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  • Peter C. Kaemingk

Greatness through Archidamus and Pericles

In Thucydides’ masterpiece about the Peloponnesian War, we are introduced to two of the greatest warriors: Archidamus and Pericles. Both Archidamus, “who had the reputation of being at once a wise and moderate man” (1.79), and Pericles, “ablest alike in counsel and in action” (1.139), seem to be rightfully deemed as ‘great.’ However, their greatness can be further differentiated.

First, with Archidamus, his speeches have the virtues of moderation and wisdom (see 1.80-1.85, 2.11). However, if we judge virtue not only by the intention but also by the outcome, Archidamus is not completely flawless. After the beautiful speech by which we first encounter him, an ephor only needs a few sentences to undo Archidamus’s advice of delaying going to war with Athens (see 1.86). This incapability of convincing the Spartans makes one wonder if Archidamus has a good understanding of the Spartans’ national character. Instead, his delicate speech seems almost Athenian, a conjecture consistent with other Spartans’ criticism of Archidamus for his “Athenian sympathies.” (2.18)

Furthermore, although Archidamus claims that it is Spartan to “always base [their] preparations against an enemy on the assumption that his plans are good” (1.84), he underestimates his “guest-friend” Pericles (2.13). For he believes that by “wasting and destroying [the Athenians] property” “that they will take the field.” “For,” he believes, “men are always exasperated at suffering injuries to which they are not accustomed, and on seeing them inflicted before their very eyes; and where least inclined for reflection, rush with the greatest heat to action.” (2.11) Hence, what he does here seems to contradict his claim that the enemy is as wise as them. Instead, he believes that he can fool the Athenians to face them on the land instead of the sea. And even though many of the Athenians want to defend their lands (see 2.21), he underestimates Pericles’ ability “to exercise an independent control over the multitude” (2.65), which allowed Pericles to avoid land battle (see 2.22). Hence, the greatness of Archidamus is clearly not without flaws.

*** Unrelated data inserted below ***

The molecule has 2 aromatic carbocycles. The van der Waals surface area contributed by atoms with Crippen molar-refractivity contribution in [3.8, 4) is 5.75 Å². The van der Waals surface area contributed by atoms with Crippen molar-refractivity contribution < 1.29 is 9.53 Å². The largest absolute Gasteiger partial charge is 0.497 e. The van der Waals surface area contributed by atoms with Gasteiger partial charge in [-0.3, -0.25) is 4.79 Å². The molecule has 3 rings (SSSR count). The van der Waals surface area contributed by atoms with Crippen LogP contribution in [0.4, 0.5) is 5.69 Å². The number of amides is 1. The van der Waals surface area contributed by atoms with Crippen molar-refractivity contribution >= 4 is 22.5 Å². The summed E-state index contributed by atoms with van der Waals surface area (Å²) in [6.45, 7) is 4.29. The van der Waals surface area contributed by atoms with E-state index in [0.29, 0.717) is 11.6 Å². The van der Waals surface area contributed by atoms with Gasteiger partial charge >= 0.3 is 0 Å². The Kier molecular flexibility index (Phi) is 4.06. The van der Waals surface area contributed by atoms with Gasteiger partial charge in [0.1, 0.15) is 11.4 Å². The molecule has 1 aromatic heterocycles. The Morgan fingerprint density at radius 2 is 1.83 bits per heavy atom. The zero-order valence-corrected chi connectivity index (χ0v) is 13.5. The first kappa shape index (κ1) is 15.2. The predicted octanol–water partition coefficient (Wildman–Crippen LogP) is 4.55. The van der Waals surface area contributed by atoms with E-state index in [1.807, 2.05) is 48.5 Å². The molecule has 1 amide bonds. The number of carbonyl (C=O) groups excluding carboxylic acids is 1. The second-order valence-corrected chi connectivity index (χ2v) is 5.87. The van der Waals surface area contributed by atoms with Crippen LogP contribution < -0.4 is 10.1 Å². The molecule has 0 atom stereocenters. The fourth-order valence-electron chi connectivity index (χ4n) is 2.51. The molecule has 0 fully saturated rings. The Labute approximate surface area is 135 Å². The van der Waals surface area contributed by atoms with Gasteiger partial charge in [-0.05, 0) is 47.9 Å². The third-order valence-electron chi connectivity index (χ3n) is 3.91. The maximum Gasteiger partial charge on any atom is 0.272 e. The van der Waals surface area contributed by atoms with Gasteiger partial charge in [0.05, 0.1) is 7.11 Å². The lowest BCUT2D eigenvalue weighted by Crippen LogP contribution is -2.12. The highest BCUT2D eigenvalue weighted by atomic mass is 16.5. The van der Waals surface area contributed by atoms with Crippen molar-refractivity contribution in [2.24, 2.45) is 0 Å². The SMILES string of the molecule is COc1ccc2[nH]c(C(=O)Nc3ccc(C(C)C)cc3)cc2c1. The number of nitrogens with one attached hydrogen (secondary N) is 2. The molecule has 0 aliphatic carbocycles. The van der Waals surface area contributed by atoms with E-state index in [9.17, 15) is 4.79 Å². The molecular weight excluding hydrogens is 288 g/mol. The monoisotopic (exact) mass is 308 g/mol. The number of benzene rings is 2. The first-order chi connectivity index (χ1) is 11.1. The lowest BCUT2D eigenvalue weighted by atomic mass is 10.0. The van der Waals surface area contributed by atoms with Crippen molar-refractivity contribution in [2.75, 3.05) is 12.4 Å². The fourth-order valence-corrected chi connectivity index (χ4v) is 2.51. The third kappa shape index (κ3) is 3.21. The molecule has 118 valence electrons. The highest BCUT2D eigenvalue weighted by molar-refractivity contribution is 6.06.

Now, with Pericles, one could argue that Athens would not have lost the war if Pericles stayed alive and kept his power. For, “the correctness of his foresight concerning the war became better known after his death.” (2.65) Also, whereas Archidamus was not even able to convince a small group of people, Pericles was able to convince a multitude of The People in a democracy. Pericles was so skilled in persuading a multitude that “what was nominally a democracy was becoming in his hands government by the first citizen.” (2.65) He even “enjoyed so high an estimation that he could afford to anger them by contradiction” (2.65), which is especially apparent in his last speech (see 2.60-2.64). So, unlike ‘King’ Archidamus, Pericles, as long as he was in power, exhibited the ‘kinglike virtue’ of being able to enforce his advice.

Furthermore, it seems unfair to criticize him for being able to convince the Athenians “as a community” but not “as private individuals.” (2.65) His incapability should instead be blamed on human nature. Indeed, “[h]uman action can be modified to some extent, but human nature cannot be changed.” (Lincoln, Cooper Union Address) It is impressive to what extent Pericles could tame the whims of the multitude, but sometimes those whims are untamable, and you cannot blame the tamer of not being able to tame something untamable.

Therefore, it is understandable that Thucydides gives both leaders speeches of advice, but only Pericles a funeral oration. By doing so, Thucydides reveals wisdom that both great men possess but also what distinguishes Pericles from Archidamus: the effectiveness of his words and the correctness of his foresight. And since we know that it is an Athenian custom that “a man chosen by the state, of approved wisdom and eminent reputation, pronounces over them an appropriate eulogy,” Pericles deserves the oration. Thus, it is not strange that Thucydides applied that custom to his own book so that only Pericles deserves a funeral oration and not Archidamus.

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